Chapter 1. Unholy Human Beings and Holy Humanity in Kant’s Critical and Practical Philosophy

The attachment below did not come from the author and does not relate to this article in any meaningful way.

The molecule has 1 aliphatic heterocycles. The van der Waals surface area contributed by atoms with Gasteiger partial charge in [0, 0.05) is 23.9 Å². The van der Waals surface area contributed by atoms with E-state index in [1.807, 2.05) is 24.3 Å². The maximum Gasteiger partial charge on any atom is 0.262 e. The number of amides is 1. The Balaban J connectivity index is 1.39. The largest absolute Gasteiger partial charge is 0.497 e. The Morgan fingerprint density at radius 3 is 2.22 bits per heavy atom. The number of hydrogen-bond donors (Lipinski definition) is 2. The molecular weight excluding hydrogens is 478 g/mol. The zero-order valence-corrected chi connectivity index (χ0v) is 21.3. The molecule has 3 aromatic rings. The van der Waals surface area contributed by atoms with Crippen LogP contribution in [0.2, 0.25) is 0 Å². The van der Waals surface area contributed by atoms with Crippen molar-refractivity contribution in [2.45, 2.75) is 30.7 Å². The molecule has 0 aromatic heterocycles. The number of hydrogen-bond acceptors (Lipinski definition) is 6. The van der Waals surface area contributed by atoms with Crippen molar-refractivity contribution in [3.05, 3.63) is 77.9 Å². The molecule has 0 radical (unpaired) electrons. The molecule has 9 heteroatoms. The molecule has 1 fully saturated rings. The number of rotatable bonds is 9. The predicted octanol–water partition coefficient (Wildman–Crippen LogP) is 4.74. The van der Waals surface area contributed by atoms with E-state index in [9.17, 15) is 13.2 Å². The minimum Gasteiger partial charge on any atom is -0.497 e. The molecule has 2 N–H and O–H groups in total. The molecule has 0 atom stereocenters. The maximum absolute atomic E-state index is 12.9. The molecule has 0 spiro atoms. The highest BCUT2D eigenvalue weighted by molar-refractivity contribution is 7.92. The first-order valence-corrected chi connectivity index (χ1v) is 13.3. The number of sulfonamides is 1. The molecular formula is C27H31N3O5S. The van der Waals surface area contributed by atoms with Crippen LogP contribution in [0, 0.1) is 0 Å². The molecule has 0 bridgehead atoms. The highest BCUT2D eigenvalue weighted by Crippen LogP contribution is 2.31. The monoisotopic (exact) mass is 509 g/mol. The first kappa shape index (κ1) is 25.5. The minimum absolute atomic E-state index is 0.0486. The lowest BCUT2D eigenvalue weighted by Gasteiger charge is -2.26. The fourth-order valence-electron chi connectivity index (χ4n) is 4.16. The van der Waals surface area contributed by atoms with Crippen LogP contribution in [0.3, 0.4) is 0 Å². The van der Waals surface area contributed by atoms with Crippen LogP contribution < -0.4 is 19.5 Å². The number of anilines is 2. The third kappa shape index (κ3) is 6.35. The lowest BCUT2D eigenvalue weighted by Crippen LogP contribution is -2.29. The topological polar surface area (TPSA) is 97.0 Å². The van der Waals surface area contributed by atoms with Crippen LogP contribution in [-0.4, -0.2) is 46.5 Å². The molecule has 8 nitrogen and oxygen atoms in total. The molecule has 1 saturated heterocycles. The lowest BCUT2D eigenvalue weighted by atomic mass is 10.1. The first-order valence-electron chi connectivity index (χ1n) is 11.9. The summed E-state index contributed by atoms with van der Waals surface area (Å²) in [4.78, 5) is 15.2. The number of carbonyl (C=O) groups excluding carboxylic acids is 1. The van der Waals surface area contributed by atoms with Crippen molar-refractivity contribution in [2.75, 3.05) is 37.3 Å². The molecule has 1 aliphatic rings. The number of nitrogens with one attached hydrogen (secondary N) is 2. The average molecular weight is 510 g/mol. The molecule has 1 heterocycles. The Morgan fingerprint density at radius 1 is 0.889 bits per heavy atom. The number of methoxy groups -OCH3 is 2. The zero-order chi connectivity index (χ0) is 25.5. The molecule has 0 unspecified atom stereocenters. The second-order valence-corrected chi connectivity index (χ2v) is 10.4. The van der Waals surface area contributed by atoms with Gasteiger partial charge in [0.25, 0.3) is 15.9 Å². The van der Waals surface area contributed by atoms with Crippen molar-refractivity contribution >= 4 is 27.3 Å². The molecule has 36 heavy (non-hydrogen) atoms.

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29 Chapter 1 Unholy Human Beings and Holy Humanity in Kant’s Critical and Practical Philosophy A human being is indeed unholy enough but the humanity in his person must be holy to him.1 To begin to understand the positions undertaken by Kant in his IR-­ relevant works such as Toward Perpetual Peace, one must first recognize that these essays are products of a much wider project, i.e., Kant’s advocacy of a reorientation of mankind’s perception of itself. This chapter concerns itself with what might be called the anthropological implications of the critical philosophy, which in turn lay the ground for Kant’s political and international theory. In the reading offered here, I employ “mankind” when referring to the human race as a whole without any attribution of a moral or political character. Following Kant’s distinction, the term “human beings” is used in instances where Kant details how members of the human race view each other within the “sensible world” of the mechanism of nature, i.e., primarily as politically prudent, self-­ seeking actors. “Humanity” is mankind viewed in terms of its moral character, i.e., without reference to the impulses and incentives that pertain to the mechanism of nature. The anthropological implications of the critical philosophy eventually find themselves at the heart of Kant’s project. In The Critique of Pure Reason Kant claims that “[a]ll the interests of my reason, speculative as well as practical” combine in three questions: “1. What can I know? 2. What ought I to do? 3. What may I hope?”2 Kant claims that the Critique itself answers the first ques- 30    kant’s international relations tion as far as possible. The second question relates to the “purely practical,” which Kant deals with primarily in The Groundwork and The Critique of Practical Reason. The answer to the third question is tied to the second, i.e., what can I hope for, if I do that which I ought to do? Kant maintains that the answer is both practical and theoretical, reflecting both morality and interest, in that hope is directed toward achieving happiness, which is best attained by allowing hope to arrive at the conclusion “that something is (which determines the ultimate possible end) because something ought to happen,” which is arguably the ultimate basis and justification of the practical philosophy.3 The importance of the anthropological implications of the critical philosophy becomes clear by the addition in the Lectures on Logic (1800) of another pivotal question—­ “what is man?” This fourth question, Kant stressed, was the master question: “[f]undamentally  . . . we could reckon all of this anthropology, because the first three questions relate to the last one.”4 It is in the context of the centrality of the anthropological implications of his philosophy that Kant develops perhaps his single most important political-­ theological theme: the conjunction of humanity and holiness, and, conversely, that of human beings and unholiness. If political theology can be understood as “the collection of stories we tell ourselves about our nature as humans, our aspirations for order and justice in light of the sacred, and what, thereby, constitutes and limits legitimate rule over our collective lives,” then Kant’s twofold investigation of mankind, viewed from the standpoints of the profane “human being” and sanctified “humanity,” marks him out as perhaps the most significant political theologian of the modern era.5 The human being/humanity distinction has important implications for Kant’s answers to the defining questions relating to what mankind can know, how it ought to act, and for what it may hope. The answers of the human being are distinct in each case from those of humanity. As a participant in the “world of sense,” the human being “knows” his or her environment through the use of understanding and technical practical reason. The human being perceives herself and others as acting according to the insights of prudence, a worldview in which the second question, “what ought I to do?,” is answerable solely in terms of achieving security and material well-­ being, while hope is restricted to survival and, at best, the extension of rational self-­ interest on a universal basis in the political and economic spheres. By contrast, when viewing himself as a citizen of the world of understanding, a member of the rational species humanity can know nothing of this world, but is entitled to think about its possible foundations and to hope for an ultimate and unholy human beings...